Reputation: 350
onehappylady1
How is your daughter struggling? How is it that her current school is not meeting her needs? This would be helpful. You said he received help when school was out. Did she have a tutor?

I've been a parent for many years. Oldest one is almost 20 and the youngest is 6. One has ADHD. Regardless of this I found that the only way to really know if a school is right for your child is too experience it firsthand unfortunately. Moving is costly and stressful. I wouldn't want to do this to take a chance that another public school might or might not be better.

With my children who have special needs I found that schools with very very small class sizes and a few teachers worked best. It doesn't need to be a special needs school. I found even with an IEP in public schools that children shut down and get overwhelmed in a larger class. Inclusion didn't help because they were still in the larger class. Pull out really didn't give them the ample time they needed. They just needed to be in a small classroom where they could focus better. The teachers could easily monitor them because of the few students and they could easily redirect them if necessary. They could help a student on the spot without having to find out after a poor or failing grade that they are not understanding the work. This worked for us. This might not be what your daughter needs.

Try the tutor route again. You won't have to move and you could see if the one on one individual attention and help can be beneficial. I would suggest more than 1x week. I would then try looking into a private school with a small class size. I know that these options are expensive. I don't know your financial situation so it might or might not be possible. I also don't mean to tell you what to do but it seems like the public school option isn't working for you and you were seeking some sort of guidance or you wouldn't have posted.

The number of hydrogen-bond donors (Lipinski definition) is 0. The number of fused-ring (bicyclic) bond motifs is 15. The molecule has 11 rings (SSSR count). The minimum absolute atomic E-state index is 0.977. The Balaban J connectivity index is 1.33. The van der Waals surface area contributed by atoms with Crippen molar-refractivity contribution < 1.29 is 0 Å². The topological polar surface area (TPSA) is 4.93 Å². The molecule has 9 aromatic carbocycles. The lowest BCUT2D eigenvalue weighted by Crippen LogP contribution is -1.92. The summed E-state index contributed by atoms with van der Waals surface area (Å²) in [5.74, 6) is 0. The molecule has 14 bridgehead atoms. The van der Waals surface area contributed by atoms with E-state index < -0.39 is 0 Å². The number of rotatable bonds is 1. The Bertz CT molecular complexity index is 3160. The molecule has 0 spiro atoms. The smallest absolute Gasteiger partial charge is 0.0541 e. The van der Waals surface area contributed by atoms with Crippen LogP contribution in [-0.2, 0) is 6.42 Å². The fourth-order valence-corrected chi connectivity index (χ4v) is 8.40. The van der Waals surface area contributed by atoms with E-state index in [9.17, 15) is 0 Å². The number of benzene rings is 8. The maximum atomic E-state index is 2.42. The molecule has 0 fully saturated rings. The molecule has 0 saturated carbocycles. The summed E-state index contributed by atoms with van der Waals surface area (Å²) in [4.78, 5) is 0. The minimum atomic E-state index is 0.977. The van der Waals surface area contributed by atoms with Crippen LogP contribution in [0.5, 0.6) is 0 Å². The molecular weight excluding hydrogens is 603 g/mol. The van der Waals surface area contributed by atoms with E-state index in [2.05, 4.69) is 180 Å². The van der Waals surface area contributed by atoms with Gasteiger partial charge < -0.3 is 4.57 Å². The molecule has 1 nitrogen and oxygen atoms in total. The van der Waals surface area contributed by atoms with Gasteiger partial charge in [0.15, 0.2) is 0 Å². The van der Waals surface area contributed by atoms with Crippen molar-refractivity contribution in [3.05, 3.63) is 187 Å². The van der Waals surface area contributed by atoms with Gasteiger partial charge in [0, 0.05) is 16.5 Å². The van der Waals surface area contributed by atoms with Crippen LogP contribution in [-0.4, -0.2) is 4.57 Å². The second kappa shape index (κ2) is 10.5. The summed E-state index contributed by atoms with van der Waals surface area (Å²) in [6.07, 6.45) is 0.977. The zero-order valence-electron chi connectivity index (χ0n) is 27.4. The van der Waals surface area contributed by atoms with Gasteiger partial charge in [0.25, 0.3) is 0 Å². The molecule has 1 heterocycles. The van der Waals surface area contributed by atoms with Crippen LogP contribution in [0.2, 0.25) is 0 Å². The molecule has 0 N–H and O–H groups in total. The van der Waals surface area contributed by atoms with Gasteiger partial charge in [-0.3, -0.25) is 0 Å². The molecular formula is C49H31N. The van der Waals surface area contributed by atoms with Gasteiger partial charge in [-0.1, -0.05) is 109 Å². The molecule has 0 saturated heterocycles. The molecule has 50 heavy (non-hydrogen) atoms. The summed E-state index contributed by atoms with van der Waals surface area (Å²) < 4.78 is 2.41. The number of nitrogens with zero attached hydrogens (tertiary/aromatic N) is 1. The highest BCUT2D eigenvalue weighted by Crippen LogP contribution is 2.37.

Your original question. Wake County doesn't have any special needs programs that I know of for you daughter except those alternative schools WHICH YOU DON'T WANT or else I would have tried for my son. Every school has to accept your daughter's IEP and provide services just like she's receiving now that's why I am skeptical that another public school is going to be the answer.

Good luck.
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Old 01-19-2010, 08:59 AM
 
1,106 posts, read 2,961,119 times
Reputation: 825
I would defiently look into ways you can help her at home and see what works, wehther it is tutoring, rewards, or whatever. The school has to follow the IEP but I will tell you this. A lot of times some of the things are pushed to the wayside. Elementary is alittle easier b/c teachers deal with smaller populations, but in middle and high schools where the teacher sees over a hundred students. Honestly as a teacher it gets hard to remeber who has what accomidations, who needs extra time, seperate seating, mark in book. There are so many accomidations out there it ain't funny. Let the school do what they can do with the IEP and if that doesn't work then look into different schools or start trying things at home.